Global air regulators, according to the design flaws that the manufacturer must correct
Almost a year they have been on land Boeing 737 Max after the accidents of two of these devices at the end of 2018 and in March 2019, 346 people will be killed. A long period of darkness that has plunged the manufacturer into the worst crisis in its history, which could be close to leaving. Steve Dickson, the head of the FAA, the American air regulator, has assured today that all The world air authorities already agree on the design problems that Boeing must solve in order for the 737 Max to return to service. As explained by Dickson at the end of an event in the aeronautical sector held in London, although regulators differ in some respects, "as far as design approval is concerned, I think we have a solid alignment."
Although last month Dickson himself said it was very likely that the FAA approved before mid-year the certification for the 737 Max to return to operation, today he did not want to set any deadline. “There are no deadlines. I don't think setting deadlines or limits helps. ”, explained Dickson, reports Reuters. The only concession that has been allowed in terms of time has been the announcement that it will be easier to predict the return to service of the device once the certification flight is made, a circumstance that he said could occur in the coming weeks.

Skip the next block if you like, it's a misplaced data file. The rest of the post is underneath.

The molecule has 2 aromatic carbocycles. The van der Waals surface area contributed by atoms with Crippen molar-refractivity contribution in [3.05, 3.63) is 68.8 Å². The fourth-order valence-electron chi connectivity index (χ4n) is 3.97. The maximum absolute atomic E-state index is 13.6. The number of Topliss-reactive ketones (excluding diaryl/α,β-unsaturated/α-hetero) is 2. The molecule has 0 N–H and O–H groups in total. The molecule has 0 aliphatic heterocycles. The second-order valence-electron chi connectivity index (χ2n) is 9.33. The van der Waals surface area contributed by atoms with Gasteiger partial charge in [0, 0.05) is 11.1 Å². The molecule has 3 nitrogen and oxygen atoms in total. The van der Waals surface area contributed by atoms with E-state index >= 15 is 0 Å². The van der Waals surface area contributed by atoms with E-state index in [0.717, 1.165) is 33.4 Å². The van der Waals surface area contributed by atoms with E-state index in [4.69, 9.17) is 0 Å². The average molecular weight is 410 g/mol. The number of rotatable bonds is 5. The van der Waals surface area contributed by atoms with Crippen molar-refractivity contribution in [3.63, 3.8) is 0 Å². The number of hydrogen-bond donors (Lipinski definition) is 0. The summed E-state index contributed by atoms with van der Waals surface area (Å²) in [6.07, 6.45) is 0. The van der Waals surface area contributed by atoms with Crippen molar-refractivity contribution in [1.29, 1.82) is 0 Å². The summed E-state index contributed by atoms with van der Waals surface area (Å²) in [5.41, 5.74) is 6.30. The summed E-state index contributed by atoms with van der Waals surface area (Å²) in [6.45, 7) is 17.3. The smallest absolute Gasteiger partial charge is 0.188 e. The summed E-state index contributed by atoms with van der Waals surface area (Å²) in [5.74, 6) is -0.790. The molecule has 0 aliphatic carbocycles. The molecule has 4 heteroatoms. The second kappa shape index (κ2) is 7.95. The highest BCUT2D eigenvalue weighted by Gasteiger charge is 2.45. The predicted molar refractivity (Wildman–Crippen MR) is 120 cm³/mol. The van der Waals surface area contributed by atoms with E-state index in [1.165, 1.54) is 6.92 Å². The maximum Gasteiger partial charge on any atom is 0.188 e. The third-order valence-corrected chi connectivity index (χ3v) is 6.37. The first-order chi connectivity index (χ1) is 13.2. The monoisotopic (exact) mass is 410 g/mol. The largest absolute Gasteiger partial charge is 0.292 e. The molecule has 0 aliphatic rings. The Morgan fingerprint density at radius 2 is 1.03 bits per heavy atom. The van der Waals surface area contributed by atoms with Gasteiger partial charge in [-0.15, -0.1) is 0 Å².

According to investigations, an error in the flight stabilization system (MCAS), would have caused the claims of Indonesia and Ethiopia. The software of this device would have failed by lowering the nose of the airplanes automatically and causing accidents. However, in subsequent reviews, Boeing detected another problem in the tail of the plane. Two bundles of wires are too close together and could cause a short circuit. Dickson has affirmed that the American manufacturer has not offered them a solution for this problem. However, he has not been worried because he prefers that Boeing take time to find an effective and lasting solution.
The 737 Max crisis has caused a tremendous hole in Boeing's finances. The company recorded its first losses in twenty years in 2020. Its shares, which traded above $ 420 in March last year, are now around $ 340. Today, however, investors have celebrated Dickson's announcement and The manufacturer's titles are rising almost 4% on Wall Street.